In addition to these successes, there were also inconsistencies. Maxwell noted that at cold temperatures, atomic theory predicted specific heats that are too large. In classical statistical mechanics, every spring-like motion has thermal energy

*k*B

*T* on average at temperature

*T*, so that the specific heat of every spring is Boltzmann's constant

*k*B. A monatomic solid with

*N* atoms can be thought of as

*N* little balls representing

*N* atoms attached to each other in a box grid with 3

*N* springs, so the specific heat of every solid is 3

*Nk*B, a result which became known as the Dulong—Petit law. This law is true at room temperature, but not for colder temperatures. At temperatures near zero, the specific heat goes to zero.

Similarly, a gas made up of a molecule with two atoms can be thought of as two balls on a spring. This spring has energy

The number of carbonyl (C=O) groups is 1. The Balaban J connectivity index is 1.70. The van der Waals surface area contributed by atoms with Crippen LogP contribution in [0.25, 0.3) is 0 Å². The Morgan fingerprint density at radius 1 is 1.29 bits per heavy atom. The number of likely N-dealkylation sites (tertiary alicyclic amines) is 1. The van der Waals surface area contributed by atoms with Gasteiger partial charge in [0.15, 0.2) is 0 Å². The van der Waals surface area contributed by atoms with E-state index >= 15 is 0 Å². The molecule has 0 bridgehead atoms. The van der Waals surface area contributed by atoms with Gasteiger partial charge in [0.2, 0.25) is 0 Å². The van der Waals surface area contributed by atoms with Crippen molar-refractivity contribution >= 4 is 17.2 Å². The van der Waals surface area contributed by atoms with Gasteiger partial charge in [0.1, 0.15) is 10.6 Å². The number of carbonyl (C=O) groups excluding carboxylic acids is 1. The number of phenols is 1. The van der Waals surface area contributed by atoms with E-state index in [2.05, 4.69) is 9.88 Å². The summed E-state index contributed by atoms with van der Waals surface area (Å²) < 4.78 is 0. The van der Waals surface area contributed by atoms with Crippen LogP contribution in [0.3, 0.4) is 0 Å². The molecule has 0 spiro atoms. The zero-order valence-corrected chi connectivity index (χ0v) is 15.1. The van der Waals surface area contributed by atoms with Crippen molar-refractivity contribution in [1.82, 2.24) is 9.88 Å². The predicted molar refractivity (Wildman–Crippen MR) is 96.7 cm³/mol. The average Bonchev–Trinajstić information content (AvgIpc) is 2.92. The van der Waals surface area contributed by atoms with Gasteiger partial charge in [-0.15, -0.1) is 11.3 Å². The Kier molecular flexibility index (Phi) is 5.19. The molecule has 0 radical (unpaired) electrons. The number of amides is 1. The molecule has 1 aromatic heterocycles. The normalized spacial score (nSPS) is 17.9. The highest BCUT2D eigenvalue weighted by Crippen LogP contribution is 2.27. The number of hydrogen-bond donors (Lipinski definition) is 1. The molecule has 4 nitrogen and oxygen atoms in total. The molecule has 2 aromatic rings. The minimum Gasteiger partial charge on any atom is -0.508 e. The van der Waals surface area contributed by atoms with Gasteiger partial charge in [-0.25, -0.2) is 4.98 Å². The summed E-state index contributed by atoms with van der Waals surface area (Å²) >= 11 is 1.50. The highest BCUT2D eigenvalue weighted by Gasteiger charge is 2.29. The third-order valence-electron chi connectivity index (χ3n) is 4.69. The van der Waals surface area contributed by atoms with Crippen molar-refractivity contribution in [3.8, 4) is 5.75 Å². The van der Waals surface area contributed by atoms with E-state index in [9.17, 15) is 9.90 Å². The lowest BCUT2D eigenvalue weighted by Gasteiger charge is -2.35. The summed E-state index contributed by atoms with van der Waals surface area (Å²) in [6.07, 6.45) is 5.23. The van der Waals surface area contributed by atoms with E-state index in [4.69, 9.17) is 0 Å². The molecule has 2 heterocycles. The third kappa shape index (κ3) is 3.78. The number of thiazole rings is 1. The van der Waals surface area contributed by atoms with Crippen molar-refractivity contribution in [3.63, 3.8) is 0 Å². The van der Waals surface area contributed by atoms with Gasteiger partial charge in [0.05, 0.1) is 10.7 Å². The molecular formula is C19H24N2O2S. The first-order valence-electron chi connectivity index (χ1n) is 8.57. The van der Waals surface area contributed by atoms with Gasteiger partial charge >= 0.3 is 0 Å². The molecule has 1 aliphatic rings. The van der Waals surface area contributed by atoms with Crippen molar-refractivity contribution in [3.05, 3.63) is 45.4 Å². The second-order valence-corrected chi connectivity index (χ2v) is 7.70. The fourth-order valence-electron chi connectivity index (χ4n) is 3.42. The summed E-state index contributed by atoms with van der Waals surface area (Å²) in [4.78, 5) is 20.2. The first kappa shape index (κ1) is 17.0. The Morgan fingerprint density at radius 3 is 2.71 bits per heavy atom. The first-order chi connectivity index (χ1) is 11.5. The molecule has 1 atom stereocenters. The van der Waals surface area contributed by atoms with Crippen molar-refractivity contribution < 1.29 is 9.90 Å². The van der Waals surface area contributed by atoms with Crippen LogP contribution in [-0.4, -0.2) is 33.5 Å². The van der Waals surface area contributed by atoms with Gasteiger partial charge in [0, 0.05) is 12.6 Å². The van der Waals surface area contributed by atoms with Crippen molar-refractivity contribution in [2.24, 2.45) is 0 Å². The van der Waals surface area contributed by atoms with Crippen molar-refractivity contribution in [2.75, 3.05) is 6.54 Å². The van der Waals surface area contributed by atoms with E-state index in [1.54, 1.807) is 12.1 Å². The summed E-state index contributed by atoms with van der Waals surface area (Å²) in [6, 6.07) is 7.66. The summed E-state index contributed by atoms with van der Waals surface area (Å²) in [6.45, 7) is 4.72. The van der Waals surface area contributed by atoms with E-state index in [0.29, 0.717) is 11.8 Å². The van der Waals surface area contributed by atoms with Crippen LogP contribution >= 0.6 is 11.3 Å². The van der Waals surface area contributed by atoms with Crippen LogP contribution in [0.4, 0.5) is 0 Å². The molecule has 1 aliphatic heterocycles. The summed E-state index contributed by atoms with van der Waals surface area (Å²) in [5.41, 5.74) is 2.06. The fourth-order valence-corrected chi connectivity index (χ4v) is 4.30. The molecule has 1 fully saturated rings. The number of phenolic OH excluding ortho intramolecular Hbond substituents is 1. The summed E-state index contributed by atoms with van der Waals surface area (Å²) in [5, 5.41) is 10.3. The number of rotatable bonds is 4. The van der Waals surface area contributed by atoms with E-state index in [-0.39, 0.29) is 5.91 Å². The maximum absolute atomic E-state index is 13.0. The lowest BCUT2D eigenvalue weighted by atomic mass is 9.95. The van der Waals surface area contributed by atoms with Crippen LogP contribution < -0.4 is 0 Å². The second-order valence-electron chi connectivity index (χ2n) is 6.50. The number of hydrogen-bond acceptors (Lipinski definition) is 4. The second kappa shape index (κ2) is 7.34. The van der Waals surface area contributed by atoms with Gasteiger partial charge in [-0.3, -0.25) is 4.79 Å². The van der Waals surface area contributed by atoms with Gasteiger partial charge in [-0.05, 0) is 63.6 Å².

*k*B

*T* at high temperatures, and should contribute an extra

*k*B to the specific heat. It does at temperatures of about 1000 degrees, but at lower temperature, this contribution disappears. At zero temperature, all other contributions to the specific heat from rotations and vibrations also disappear. This behavior was inconsistent with classical physics.

The most glaring inconsistency was in the theory of light waves. Continuous waves in a box can be thought of as infinitely many spring-like motions, one for each possible standing wave. Each standing wave has a specific heat of

*k*B, so the total specific heat of a continuous wave like light should be infinite in classical mechanics. This is obviously wrong, because it would mean that all energy in the universe would be instantly sucked up into light waves, and everything would slow down and stop.

These inconsistencies led some people to say that atoms were not physical, but mathematical. Notable among the skeptics was Ernst Mach, whose positivist philosophy led him to demand that if atoms are real, it should be possible to see them directly. Mach believed that atoms were a useful fiction, that in reality they could be assumed to be infinitesimally small, that Avogadro's number was infinite, or so large that it might as well be infinite, and